Anthropology (ANTH) is the study of humankind, of the origin and evolution of our species, and of the ways of life of ancient and modern people. It is divided into four main subdisciplines: physical anthropology, archaeology, anthropological linguistics, and cultural anthropology. While physical anthropologists focus upon our biological nature, cultural anthropologists deal with the ways of life of past and present ages. Anthropological linguists look at language as a part of human behavior, while archaeologists study the remains of past cultures to reconstruct former lifestyles.

Students of anthropology gain a basic understanding of the origin and development of humanity useful both for understanding the human condition and as a preparation for work in many fields, not just in anthropology. For example, the department offers a uniquely broad range of courses on the cultures of Asia and the Pacific, as well as on aspects of American society, that provide students with a fund of cultural knowledge and insights upon which to build a career in law, medicine, public health, teaching, business, and other professions. While some BA graduates in anthropology do find employment in anthropology, normally an MA or PhD is required to work as an anthropologist in a university, museum, or other institution. The department has a long-standing graduate program, which trains students in all aspects of anthropology, focusing especially on Asia and the Pacific region. The training emphasizes field research; in any one year students are engaged in such projects as excavating an ancient religious temple on Tahiti, recording ritual life in rural Java, or analyzing the social system of a Japanese factory.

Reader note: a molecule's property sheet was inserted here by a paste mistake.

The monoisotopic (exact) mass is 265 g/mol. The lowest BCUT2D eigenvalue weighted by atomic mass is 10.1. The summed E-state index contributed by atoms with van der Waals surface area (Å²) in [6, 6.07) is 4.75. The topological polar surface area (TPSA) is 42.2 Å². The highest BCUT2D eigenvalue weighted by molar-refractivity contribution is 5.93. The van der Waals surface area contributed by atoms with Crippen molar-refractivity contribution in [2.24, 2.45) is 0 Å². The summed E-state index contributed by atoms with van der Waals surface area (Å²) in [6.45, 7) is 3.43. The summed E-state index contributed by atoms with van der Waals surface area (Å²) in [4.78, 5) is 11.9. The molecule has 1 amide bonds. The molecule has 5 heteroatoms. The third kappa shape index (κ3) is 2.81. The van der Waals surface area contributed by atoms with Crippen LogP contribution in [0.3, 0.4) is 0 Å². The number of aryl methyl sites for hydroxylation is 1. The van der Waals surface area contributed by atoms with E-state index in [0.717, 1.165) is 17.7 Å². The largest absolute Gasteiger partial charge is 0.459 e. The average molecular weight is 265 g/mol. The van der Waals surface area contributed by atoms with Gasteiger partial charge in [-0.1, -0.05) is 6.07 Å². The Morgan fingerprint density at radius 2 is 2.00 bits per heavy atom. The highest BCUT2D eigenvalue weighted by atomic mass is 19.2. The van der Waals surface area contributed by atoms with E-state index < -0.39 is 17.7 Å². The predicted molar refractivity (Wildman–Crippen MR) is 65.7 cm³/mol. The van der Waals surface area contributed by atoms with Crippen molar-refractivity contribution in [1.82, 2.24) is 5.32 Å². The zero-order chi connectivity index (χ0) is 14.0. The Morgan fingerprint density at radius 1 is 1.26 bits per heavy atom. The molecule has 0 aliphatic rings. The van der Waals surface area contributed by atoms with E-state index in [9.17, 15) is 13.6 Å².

Undergraduate Study

Bachelor’s Degree

Requirements

Students must complete 31 credit hours, including these required courses:

  • ANTH 200, 210, 215, 215L and 305
  • Six 300- and 400-level courses

Three of the 300- and 400-level courses may be from related disciplines with prior approval of the student’s adviser.

Minor

Requirements